My relationship with the breath is so profound and yet so simple. I came into this life on an inhale; wailing away as a nurse wiped snot from my nose and, hopefully, I’ll go out on a peaceful exhale.
Between that big roar and that quiet dissolution, I’ve realized that my life is a sort of retention. I’ve retained a particular life-form as I’ve shed cells, grown hair and gained wrinkles.
There have been lots of smaller breaths inside the big one and if I’m average, I will have had 675 million of them by the time I die. Each round is a little different from the one before. Observing it is the simplest way to be in the moment.
Watching the breath move is also the clearest way for me to experience personal transformation. Both me (the observer) and the breath (the observed) change. Yet the action of breathing is always there, faithful and dependable till the end.
When I breathe it is with the understanding that the breath itself is a shared phenomenon. Breath comes into my body from outside and then leaves me to find others to inhabit for a moment in time. It reminds me that we are all in this together. Despite our differences of attitudes, temperaments and ideas we all share the elements needed to inspire and expire.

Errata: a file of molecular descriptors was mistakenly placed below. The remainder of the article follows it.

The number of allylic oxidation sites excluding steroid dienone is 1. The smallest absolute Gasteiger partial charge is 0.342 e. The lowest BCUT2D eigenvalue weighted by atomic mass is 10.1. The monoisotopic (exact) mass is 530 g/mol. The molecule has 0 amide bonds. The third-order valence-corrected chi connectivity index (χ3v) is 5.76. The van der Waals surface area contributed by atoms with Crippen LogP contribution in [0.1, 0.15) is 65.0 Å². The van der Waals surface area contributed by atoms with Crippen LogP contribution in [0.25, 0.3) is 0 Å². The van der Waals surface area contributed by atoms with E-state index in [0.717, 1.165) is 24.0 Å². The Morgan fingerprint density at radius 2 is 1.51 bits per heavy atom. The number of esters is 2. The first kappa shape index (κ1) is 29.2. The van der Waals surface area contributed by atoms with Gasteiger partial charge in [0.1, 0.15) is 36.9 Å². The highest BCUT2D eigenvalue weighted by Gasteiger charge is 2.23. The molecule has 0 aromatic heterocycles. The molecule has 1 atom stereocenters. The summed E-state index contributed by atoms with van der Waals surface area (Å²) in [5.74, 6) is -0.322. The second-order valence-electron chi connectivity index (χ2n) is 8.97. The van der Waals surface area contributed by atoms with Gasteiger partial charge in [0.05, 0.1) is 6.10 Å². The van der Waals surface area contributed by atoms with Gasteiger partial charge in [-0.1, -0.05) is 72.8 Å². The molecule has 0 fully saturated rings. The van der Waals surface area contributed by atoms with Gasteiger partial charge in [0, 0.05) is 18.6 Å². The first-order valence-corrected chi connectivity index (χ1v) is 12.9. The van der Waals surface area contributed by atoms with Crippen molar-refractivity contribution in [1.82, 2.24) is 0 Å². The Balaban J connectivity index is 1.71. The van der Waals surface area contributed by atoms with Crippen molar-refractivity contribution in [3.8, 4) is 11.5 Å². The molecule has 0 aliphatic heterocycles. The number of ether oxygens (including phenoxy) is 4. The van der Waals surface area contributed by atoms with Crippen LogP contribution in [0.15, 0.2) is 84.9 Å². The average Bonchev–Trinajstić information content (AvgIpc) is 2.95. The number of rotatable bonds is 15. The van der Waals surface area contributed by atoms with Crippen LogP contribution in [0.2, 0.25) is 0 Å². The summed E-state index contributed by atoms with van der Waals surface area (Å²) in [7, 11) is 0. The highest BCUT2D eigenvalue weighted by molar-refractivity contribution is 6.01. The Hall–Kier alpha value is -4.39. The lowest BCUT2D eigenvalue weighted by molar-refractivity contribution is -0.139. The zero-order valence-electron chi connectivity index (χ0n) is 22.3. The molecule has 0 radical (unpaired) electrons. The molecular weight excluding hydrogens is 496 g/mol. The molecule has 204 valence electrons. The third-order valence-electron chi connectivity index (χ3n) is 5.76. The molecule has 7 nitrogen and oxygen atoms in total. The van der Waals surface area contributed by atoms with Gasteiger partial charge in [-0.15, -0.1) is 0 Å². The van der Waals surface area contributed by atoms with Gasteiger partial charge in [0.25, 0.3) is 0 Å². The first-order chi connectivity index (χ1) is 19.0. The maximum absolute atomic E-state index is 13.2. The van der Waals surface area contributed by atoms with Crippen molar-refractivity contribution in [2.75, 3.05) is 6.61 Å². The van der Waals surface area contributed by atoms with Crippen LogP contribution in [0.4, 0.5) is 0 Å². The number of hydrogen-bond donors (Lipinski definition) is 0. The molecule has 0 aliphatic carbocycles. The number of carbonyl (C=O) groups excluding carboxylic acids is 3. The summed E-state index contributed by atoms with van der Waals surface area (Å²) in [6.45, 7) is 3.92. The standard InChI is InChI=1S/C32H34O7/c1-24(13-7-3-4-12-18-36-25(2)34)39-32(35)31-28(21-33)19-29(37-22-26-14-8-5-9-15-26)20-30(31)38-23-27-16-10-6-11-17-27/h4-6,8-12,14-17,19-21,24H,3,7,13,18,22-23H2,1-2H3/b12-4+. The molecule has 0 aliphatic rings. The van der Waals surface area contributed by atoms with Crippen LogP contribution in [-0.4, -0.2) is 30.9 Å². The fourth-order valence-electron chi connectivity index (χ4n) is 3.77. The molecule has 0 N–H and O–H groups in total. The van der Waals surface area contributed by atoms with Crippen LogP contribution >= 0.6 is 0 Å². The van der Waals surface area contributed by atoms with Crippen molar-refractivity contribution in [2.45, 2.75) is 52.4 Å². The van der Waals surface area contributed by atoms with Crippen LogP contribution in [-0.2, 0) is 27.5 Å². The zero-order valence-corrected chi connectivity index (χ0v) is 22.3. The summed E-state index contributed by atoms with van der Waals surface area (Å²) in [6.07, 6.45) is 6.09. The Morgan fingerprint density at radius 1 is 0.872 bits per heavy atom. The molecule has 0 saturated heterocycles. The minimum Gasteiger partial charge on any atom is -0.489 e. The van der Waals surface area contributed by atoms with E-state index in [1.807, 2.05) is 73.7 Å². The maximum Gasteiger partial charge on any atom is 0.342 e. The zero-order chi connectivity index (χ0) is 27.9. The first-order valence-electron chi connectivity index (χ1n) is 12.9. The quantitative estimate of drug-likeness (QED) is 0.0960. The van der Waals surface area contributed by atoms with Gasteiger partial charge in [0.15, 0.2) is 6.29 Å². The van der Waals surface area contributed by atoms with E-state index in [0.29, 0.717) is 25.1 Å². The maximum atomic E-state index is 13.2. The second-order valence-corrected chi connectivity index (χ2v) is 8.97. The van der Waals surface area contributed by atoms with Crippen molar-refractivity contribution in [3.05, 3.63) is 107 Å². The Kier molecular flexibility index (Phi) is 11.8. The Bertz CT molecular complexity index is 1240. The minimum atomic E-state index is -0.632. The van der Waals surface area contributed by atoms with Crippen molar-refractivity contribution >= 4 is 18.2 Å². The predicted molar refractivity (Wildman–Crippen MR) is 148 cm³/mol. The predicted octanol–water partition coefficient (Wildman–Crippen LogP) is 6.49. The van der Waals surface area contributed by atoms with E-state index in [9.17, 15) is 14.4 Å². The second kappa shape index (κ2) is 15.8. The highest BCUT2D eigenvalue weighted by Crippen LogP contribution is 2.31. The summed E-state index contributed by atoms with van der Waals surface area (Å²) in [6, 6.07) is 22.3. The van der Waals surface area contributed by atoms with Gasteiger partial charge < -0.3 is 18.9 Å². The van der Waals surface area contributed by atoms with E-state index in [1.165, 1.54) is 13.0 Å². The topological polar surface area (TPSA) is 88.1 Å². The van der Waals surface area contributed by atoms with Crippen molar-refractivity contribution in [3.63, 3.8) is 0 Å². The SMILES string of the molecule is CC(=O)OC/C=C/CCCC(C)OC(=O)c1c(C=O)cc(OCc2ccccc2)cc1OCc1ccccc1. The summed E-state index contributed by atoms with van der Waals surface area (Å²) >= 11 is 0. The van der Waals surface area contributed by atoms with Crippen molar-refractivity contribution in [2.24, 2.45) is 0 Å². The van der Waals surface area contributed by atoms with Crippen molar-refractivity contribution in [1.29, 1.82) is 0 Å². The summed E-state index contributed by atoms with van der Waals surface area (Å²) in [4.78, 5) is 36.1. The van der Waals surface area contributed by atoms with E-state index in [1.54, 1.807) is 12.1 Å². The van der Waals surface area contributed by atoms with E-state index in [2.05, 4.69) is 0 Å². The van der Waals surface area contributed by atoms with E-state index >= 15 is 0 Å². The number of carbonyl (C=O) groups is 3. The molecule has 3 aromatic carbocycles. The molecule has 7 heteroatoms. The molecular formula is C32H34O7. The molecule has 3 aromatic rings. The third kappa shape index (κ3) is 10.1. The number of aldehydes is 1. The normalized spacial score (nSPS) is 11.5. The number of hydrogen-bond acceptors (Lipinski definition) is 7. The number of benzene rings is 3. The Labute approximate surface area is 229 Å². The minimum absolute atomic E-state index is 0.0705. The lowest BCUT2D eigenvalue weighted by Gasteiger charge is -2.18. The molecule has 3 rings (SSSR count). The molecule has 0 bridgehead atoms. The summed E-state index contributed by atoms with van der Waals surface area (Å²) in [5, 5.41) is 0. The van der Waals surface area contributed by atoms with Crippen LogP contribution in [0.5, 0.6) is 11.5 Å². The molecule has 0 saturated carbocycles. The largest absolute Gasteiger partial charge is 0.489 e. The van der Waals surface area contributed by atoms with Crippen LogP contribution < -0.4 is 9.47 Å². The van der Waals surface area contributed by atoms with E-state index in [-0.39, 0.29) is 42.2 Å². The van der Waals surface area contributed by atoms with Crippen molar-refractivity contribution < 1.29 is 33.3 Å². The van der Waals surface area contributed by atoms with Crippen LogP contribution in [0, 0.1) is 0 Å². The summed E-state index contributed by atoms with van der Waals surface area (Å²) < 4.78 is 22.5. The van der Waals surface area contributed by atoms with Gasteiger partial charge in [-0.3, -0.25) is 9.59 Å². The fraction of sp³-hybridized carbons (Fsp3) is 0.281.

When the yogis become fully realized they retain their breath for many hours, purifying it with their energy. They eventually send it out to others in a heightened form.
I use a mixture of techniques in my pranayama practice. Nadi shodhana, ujjayi, and viloma 1 and 2 all find their way into my day. By watching and controlling my breath, I develop a deeper relationship with each action.
Lately I do japa while I breathe, witnessing each creative, sustaining and parting moment. I practice because it has had positive effects on the stabilization of my mind and thoughts. It has helped me regulate my diet and hold off illness. And, most of the yogic texts I have read suggest that it is an important “limb” of study.
Maybe one day I’ll even catch a wisp of lustrous yogi breath. Perhaps that’s how enlightenment comes, you catch a molecule or two of breath that has been touched by a true yogi and let it venture for a retention inside your own strong yet impermanent home.
-Brette Popper, Publisher and Founder of YogaCity NYC